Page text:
What’s the proper protocol for brands when an event like today’s attempted terrorist attack in New York City occurs? Should a brand go silent or is it best to send out thoughts and prayers in a show of solidarity?
Unfortunately, terrorist attacks and mass shootings, such as the one that occurred in Las Vegas Oct. 1, are a fact of life. And these events need to be built into a brand’s crisis communications plans, which should also include aggressive monitoring of news and social media as well as the ability to rapidly assess the situation in the moments that follow.
"It all starts with a crisis plan and rapid assessment," says Andy Gilman, president and CEO of CommCore Consulting Group. "Brands need to have a crisis plan with protocols and processes for response. And the team members need to gather quickly, often on a conference call, to assess what they know and make decisions."
Such a crisis plan should highlight the need to halt social media posts that may have been scheduled far in advance. For instance, just minutes after the mass shooting at a church in Sutherland Springs, Texas, Nov. 5, the National Rifle Association sent out a likely pre-scheduled tweet linking to evergreen content about commonly misused firearm terms.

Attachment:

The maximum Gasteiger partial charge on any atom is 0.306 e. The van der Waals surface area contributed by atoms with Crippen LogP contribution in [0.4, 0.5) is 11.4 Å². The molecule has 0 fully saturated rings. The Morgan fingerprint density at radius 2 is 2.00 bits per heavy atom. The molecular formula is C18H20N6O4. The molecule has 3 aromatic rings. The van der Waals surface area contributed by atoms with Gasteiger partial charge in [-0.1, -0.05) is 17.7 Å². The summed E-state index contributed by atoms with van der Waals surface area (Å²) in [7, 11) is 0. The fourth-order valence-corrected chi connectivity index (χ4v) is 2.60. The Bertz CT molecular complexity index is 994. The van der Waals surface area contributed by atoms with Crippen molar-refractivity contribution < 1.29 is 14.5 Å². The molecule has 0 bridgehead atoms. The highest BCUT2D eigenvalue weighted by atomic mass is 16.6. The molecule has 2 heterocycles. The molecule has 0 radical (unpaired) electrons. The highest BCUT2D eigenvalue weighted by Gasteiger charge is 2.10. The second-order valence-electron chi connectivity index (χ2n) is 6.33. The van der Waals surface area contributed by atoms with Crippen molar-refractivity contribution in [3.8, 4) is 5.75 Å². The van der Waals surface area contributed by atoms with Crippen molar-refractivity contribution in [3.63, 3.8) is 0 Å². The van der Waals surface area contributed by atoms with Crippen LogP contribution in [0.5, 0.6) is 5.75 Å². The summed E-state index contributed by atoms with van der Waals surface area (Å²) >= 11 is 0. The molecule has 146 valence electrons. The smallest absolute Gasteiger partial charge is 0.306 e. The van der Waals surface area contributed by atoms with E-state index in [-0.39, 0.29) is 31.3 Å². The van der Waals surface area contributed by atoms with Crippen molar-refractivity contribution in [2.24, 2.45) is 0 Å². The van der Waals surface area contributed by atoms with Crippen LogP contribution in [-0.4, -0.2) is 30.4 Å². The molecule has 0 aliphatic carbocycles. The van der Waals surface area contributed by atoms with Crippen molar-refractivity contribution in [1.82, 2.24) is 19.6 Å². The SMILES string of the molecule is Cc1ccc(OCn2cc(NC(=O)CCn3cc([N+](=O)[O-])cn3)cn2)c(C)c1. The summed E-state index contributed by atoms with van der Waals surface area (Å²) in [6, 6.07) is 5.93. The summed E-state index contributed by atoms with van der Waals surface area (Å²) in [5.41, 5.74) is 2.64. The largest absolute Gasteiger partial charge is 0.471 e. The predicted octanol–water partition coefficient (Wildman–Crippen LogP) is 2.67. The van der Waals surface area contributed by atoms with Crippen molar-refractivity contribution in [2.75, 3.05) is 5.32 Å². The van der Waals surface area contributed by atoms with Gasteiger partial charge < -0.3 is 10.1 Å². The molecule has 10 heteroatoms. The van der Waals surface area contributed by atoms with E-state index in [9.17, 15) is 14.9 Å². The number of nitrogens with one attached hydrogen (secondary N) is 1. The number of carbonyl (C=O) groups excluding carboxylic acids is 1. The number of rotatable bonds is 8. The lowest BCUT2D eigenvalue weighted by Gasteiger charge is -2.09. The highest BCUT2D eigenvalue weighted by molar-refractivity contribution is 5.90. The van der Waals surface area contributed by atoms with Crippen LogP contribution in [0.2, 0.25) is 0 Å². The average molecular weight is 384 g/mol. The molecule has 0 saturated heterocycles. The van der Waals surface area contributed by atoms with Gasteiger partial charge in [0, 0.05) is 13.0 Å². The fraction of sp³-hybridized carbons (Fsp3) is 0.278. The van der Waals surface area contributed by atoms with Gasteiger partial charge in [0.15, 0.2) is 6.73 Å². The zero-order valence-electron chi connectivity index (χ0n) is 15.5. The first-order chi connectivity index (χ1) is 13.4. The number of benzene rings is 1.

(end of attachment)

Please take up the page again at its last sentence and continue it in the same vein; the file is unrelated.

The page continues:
While the NRA’s gaffe was probably the result of a Twitter scheduling tool like Hootsuite or TweetDeck, some brands have committed more preventable errors. In a classic case of what not to do following a tragedy, the food outlet Epicurious sent out two tweets that used the tragedy as a hook to promote recipes.
A much more respectful response is to either offer a show of solidarity or just delay any promotions for a respectful period of time. After the Las Vegas shooting earlier this year, the Hollywood Bowl showed its support with the following Instagram post, for example.
But it all begins with having a plan in place, which should include the ability to monitor social media and news (and set up alerts for the managers of a brand’s social media sites) as well as protocols for the social media team to evaluate the situation soon after it happens, Gilman says.